Today we’re going to explore one of the most popular exercises in my circle of the fitness industry, a move called leg lowering. This is one of my favorite exercises to develop kinesthetic awareness, differentiate between the pelvis and legs, and create relative stiffness in the midsection.
Leg lowering is an exercise frequently used as a “corrective” exercise for the Active Straight Leg Raise (ASLR) of the Functional Movement Screen (FMS), and often assumed to be about the length of the hamstrings. To explore the nuances of the leg lowering exercise, we first have to appreciate that the test it seeks to improve, the ASLR, isn’t actually looking at the hamstrings. Here’s FMS founder Lee Burton demonstrating:
Almost every trainer I know uses the FMS, and I’d consider it a given in the client assessment process. Unfortunately, the screen is often assumed to be a test of Hamstring Length, but it’s not. It may look like it’s about the hamstrings, it’s actually about creating separation between the legs and the midsection.
Where does that separation come from? We’re seeking proximal stability, or control of our midsection, before we can authentically control our limbs in space. In this case, we’d like our pelvis to stay put before our legs move. While we can philosophically discuss the difference between stability and mobility, they’re more appropriately constructs on the continuum of relative stiffness.
It’s pretty simple: If we can maintain adequate stiffness in our core, we allow for movement in our hips.
So while sometimes our pelvis moves on top of our legs, in this case we want to move our legs on top of our pelvis. When we’re considering relative stiffness, we’re appreciating the body awareness and control to move as desired.
Now, let’s check out some leg lowering:
Okay. What do you see? Hips moving? Check. Back staying flat? Nailed it. Legs staying straight? Wait, is that how you do it?!
My knees “break” as my legs go down. That knee flexion occurs during hip hip extension. Traditionally, you won’t see leg lowering done this way. Traditionally, the leg is held straight the entire time. Here’s an example of what we’re used to seeing:
Look closely at this .gif’s hips. They’re moving a whole lot, aren’t they? The stiffness that we desire, the whole goal of the exercise, isn’t there. It happens quite often, and I ask: Then why are you doing it?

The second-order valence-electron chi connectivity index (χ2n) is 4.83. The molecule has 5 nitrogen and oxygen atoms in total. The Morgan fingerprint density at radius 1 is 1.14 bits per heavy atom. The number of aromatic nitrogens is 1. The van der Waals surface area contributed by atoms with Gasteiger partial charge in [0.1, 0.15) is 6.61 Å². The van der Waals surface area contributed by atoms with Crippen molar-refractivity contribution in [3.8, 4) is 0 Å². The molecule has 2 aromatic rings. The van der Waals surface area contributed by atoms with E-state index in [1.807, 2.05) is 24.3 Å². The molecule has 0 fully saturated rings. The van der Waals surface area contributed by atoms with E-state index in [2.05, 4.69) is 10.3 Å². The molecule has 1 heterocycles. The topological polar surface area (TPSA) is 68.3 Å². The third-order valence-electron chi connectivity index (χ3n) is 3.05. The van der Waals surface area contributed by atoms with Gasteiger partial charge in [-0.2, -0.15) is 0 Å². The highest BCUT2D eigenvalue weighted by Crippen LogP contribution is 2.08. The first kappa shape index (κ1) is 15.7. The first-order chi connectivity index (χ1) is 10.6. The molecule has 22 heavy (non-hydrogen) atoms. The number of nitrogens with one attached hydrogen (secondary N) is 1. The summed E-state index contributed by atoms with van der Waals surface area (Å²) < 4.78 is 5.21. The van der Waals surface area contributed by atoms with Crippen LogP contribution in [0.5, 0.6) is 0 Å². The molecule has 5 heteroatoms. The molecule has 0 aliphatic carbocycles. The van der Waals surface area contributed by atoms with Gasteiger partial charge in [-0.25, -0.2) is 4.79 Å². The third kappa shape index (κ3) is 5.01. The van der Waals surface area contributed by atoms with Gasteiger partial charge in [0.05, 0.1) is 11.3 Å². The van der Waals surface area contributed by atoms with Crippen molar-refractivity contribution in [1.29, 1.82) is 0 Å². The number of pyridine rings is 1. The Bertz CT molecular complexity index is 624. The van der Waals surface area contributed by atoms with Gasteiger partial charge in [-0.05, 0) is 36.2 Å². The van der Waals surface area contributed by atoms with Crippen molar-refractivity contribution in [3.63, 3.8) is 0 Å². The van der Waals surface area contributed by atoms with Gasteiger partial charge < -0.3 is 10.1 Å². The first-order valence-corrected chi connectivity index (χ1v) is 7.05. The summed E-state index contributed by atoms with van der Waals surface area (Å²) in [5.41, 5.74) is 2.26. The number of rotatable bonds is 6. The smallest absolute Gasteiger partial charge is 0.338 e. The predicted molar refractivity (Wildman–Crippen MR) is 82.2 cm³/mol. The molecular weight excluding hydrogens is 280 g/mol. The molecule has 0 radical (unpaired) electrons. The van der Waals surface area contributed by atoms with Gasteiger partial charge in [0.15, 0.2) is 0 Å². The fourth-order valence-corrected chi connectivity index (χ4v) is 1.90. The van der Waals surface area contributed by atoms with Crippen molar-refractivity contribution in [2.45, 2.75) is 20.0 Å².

The biggest mistake I see made when practicing leg lowering is that we don’t sufficiently create or maintain stiffness. Our legs flop up and down and as a result, our pelvis wiggles back and forth. It’s rarely our intention, but ultimately we’re not seeing the benefits that we seek. Ruh-oh!
The stiffness that we desire can best be bought with an exercise called the deadbug. After a few minutes of reading my articles or programs, you know that I LOVE me some deadbugs. The reason is simple: They teach us to create stiffness in a desirable position. So, before those legs start to move, we have to connect our pelvis to our upper body. Start here:
Once you feel comfortable creating circular tension through your trunk, you’ll be far more successful in your leg lowering endeavors. Leg lowering is one of the most popular “corrective” exercises in the world, but it’s not about the hamstrings, it’s about relative stiffness of the core. If we don’t maintain our pelvis position, then we’re not learning to create the tension that is so beneficial during our big lifts.
To improve your technique, try 5 exhales of your deadbug, and use that tension as a reference point for 5 leg lowers per side. Maintain that tension by exhaling as your leg drops down, and inhaling as you lift it back up. You’ll feel a more stable pelvis on the ground, and the resultant body awareness should help you “magically” improve exercises like squats, deadlifts, and swings.
Unless; it’s not magic. It’s you learning and getting better. That’s where the magic happens. Let me know how it works!